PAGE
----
What was the most difficult challenge for you?
Jones: I think the most challenging one on a creative level was the party store just because it was so outside of what I normally do, especially because of how organic I tend to work. What I was able to create in that world really surprised me and reminded me that as an artist you need to take risks and you’ll be surprised at what you create. Then on an emotional level the New York City challenge I truly was exhausted as I said I was. I knew I had more in me, but I was also entering this competition with loss and struggle and it was just a lot by that time. I knew that I needed that to time sleep.
What have you been doing since the finale?
Jones: Trying to sleep (laughs), but also because of the state of my affairs beforehand, this has been a regenerative state where I haven’t been pushing myself to do anything other than take care of myself. I knew that last night was the beginning the rest of my life. It’s really important to me to be really diligent and thoughtful about my next move and not rush into anything because in order to be successful in this industry, you have to be. My goal is to show you all why I won and prove to you that I can make us all proud and America proud and that I could be another worthy American designer that can be admired and supported.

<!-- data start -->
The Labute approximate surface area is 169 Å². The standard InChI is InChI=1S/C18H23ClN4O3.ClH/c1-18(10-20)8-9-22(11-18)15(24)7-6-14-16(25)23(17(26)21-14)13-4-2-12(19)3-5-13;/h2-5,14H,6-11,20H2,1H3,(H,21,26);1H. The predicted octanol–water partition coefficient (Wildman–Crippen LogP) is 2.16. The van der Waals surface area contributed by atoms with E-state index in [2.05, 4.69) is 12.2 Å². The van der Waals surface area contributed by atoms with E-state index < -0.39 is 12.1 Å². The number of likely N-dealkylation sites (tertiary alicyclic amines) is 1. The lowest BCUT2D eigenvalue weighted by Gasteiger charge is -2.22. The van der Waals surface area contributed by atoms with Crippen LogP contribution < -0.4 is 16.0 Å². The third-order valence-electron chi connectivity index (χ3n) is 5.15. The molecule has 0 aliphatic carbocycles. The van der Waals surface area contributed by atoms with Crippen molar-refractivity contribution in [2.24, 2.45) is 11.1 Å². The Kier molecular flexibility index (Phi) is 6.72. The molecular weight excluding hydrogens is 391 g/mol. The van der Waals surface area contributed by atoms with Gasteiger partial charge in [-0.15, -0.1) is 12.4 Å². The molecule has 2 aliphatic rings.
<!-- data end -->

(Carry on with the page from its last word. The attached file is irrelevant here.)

So what is your next step?
Jones: The earliest move is getting to New York City. My goal is to move there by the beginning of the year. I can really take advantage of the opportunities there, and then outside of that I’m really working on my business plan, trying to create a collection of the same vein of Michael Kors, a 30-piece collection. That takes millions of dollars, not $100,000 and I’m going to need that type of funding and support. If I can get my goals in line and do what I can on a business plan level I know it will help me get what I need in order to be a designer. I think it’s more important to find mentorship and financial support and do it right and wait and learn and grow.
What are your Halloween plans? Do you have a costume?
Jones: I’m going to be spending it with Heidi at her infamous Halloween party. I’m going to be Amelia Earhart. This last week I just realized I’d be celebrating more than I have been so this is really a pulled-together mish-mash. It will look cute and I think it was representative of the women in history that take risks and chase their dreams. So I felt it was an appropriate costume.
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Photo credit: Lifetime